• But they aren’t neutral– because they determine our behavior.
• You need to understand them to have control over them.
• The way the current default settings in our world is often described is to say that we live in a POST-Christian world. I would add that equally important is that many also live in post-Biblical world.
• What living in a post-Christian, post-Biblical world means is that the values, the expressions, the outlook, the social and intellectual climate of our world is no longer based on Biblical values
• What we think about, without thinking and what drives our behavior is not by default based on the Bible
Let’s look at this in more depth
• I don’t think anyone would describe our world as having a “Christian viewpoint” today
• But in isn’t in the big, political, secular world where the shift away from a default Biblical Christian view is obvious that is my concern
• It is in the most personal, character-based actions of our lives where we need to be aware of this shift because that is how we will live our lives.
• It doesn’t take astute philosophical analysis to see that in our world today sexual fidelity is no longer a value or even an expectation.
• That is obviously a post-Christian, post-Biblical view as the Bible in Proverbs and many other places teaches sexual faithfulness and purity.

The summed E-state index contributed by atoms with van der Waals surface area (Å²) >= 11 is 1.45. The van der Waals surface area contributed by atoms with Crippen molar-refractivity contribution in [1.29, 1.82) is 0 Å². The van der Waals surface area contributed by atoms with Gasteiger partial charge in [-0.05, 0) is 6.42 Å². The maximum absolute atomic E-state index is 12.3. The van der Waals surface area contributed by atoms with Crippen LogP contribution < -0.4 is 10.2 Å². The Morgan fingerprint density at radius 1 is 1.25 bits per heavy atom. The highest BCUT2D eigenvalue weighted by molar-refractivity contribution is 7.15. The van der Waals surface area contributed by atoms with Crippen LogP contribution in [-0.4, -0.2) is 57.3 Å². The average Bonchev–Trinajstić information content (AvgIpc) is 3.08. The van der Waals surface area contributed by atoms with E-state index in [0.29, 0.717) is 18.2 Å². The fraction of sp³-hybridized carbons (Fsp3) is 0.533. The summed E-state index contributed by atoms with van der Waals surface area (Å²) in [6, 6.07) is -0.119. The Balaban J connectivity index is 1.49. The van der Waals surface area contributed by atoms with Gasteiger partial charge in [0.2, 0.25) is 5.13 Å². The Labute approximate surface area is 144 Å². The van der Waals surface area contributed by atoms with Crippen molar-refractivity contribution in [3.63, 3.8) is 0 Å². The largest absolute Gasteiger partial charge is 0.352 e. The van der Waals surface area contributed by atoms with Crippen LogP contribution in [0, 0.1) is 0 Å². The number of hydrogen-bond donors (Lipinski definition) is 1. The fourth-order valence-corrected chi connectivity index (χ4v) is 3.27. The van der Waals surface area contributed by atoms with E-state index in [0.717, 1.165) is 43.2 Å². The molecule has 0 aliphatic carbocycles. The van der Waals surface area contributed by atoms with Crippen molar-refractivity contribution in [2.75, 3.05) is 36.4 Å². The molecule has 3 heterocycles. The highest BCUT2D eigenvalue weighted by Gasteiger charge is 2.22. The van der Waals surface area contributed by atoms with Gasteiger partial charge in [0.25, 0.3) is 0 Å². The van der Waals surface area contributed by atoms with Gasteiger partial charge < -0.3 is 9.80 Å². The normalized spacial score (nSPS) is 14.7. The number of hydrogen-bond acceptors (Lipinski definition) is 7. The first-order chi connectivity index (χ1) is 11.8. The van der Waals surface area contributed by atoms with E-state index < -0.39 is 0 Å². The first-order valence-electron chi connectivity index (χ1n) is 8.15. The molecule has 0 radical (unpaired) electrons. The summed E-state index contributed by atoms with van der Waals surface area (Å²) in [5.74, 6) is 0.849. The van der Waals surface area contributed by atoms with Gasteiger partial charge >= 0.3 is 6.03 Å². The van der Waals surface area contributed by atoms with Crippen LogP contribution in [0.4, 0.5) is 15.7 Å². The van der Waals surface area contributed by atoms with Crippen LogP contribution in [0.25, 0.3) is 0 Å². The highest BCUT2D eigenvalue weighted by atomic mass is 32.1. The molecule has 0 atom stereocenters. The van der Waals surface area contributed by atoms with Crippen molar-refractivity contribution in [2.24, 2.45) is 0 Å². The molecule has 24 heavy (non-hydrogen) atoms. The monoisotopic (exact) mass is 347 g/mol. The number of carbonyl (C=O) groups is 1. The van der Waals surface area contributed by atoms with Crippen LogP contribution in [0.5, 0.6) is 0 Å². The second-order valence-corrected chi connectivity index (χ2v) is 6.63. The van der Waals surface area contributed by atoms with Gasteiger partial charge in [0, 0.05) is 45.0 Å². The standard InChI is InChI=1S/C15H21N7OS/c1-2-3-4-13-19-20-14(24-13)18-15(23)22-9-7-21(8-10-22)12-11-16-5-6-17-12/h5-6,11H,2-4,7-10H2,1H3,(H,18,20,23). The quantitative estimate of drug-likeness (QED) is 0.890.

• As one commentator described the current socially acceptable view of sexuality: “We’ve moved adultery from a sin to entertainment.”
• A nicely worded, but obvious observation.
• Here is where it gets tricky
• Most church-going people still think sexual unfaithfulness is a sin….but what about in other areas of life, such as
How would you describe the default settings of response in our world today when. . . . .
• You disagree with someone
• You don’t like someone
• Someone makes you angry
• You are around people who “just don’t get it” in whatever area you think you know more than they do
Our world today answers these situations by recommending these responses:
• You dominate the interaction (can’t call it a conversation)
• You yell, you accuse, you name call
• If you can’t talk directly to them, you create a blistering tweet storm if that is your preference;
• You malign motives, character, actions if you are angry
• It’s an “I’m always on” stance and an attitude that foundationally believes that I’m the most important entity or at least the most clever and entertaining person in the room. My thoughts, feelings, my passions are what MATTER.
• “I do it my way”–because “I am the master of my fate and the captain of my soul.”
• Most important, no matter the situation, even if you aren’t angry—If at all possible—all verbal interactions you have as far as you are able are done in a witty, snarky manner that not only destroys but entertains.